While you may believe that your call-to-action is perfect for your audience, you might be one verb away from increasing your CTR, but you won’t know until you test it. I once switched “Request More Information” to “Get More Information” and saw a significant rise in performance. Perhaps requesting something seems like a lot more work than getting something to people. Whatever the reason, calls-to-action are something you should regularly test in your ad copy.
Though the domain has to stay the same, we do have the option of adding descriptive words to the end of our display URLs. So, instead of having www.xyz-resort.com, try www.xyz-resort.com/spadeals if your ad is specifically geared toward a resort’s special spa deal. Though the resort name alone might get brand recognition, adding in spa deals to the display URL may better capture someone’s attention.
Though it may sound like an insignificant thing, testing out different punctuation may result in a change in performance. I am particularly partial to testing ads that utilize question marks, as I’ve seen success here. Asking the users a question tends to engage the audience and capture their attention. Also, consider adding an exclamation point in your ad and monitor performance changes.
Does your company have a competitive advantage that stands out above the rest? If so, make sure you incorporate it in your ad copy. Remember that half the battle is to have your ad stand out from a page full of similar ads that basically all say the same thing. Presenting a competitive advantage will help your ad pop out and catch the attention of your audience.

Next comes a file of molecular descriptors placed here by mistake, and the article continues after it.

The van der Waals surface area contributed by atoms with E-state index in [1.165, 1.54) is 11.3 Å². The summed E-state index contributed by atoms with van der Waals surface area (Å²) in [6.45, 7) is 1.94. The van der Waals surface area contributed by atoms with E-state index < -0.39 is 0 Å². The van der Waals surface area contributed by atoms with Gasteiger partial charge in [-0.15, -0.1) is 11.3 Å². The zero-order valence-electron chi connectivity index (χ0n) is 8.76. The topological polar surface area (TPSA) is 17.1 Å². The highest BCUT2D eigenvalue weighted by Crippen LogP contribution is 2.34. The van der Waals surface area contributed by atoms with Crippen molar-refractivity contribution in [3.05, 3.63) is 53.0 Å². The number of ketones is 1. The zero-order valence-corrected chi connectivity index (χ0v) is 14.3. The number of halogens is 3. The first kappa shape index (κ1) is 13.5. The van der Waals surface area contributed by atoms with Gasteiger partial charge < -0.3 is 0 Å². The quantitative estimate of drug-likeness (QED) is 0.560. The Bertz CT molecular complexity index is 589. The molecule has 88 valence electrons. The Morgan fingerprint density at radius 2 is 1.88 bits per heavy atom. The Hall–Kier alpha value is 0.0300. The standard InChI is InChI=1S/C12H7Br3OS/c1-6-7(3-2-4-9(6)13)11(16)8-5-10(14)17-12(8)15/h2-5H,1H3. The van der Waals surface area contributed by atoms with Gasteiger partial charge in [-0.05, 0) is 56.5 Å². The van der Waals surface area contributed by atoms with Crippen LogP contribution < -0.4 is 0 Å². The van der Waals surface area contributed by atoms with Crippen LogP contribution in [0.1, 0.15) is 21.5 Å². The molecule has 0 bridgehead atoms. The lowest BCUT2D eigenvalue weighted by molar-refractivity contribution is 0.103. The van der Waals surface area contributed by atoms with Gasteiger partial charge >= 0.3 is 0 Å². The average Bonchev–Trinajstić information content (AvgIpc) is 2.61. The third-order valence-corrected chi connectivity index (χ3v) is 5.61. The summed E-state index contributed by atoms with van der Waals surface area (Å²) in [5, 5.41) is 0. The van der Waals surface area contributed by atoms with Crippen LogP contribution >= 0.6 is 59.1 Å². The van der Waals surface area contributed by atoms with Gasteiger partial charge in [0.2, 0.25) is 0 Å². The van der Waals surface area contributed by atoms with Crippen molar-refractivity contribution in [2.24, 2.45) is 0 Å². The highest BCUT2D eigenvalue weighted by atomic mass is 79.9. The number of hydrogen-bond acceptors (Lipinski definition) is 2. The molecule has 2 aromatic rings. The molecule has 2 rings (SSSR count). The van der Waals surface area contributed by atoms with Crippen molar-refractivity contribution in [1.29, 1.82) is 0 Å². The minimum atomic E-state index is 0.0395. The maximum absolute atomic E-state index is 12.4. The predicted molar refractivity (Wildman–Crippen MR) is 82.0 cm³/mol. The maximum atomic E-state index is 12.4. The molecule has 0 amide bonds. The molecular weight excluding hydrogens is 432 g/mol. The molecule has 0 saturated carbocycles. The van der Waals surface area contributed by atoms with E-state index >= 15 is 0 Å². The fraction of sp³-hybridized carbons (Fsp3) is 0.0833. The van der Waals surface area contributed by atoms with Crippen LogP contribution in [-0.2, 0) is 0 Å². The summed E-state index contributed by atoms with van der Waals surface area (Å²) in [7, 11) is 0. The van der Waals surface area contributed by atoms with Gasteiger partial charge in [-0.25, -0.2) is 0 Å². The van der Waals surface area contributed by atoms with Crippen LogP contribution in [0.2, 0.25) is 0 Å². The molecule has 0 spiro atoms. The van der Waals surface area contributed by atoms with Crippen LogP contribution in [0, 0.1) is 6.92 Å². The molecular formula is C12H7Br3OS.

Benefits vs. Features
Test ads that highlight the benefits of your product or service against ads that highlight the features. Taking into consideration how deep into the funnel your audience is might help dictate which will perform best. If you’re able to identify that, you’ll be able to better understand whether a feature or benefit will resonate better with your audience.
Switching Description Lines
Another test where I’ve seen success is in switching the first description line with the second line. Though I’m typically used to placing my call-to-action at the end of an ad, it’s worth testing how that same call-to-action performs on the first description line.
The ideas above are some of my favorite tests to run, but are certainly not all-inclusive of the ad testing that you can run. While you may be excited to start testing your ads, something important to note is that remaining organized is key for successful ad testing. In order to truly understand what changes affected performance, you should only test one element at a time until your test has reached enough statistical significance to declare a winner. That way, you can clearly identify what element of your test worked. Once a test is completed, you can then advance to the next test. Hopefully, you’re all feeling motivated to jump into your accounts and start the testing process right now. Though there’s a bit of work behind it, it’s a process that can lead to increased account metrics and success.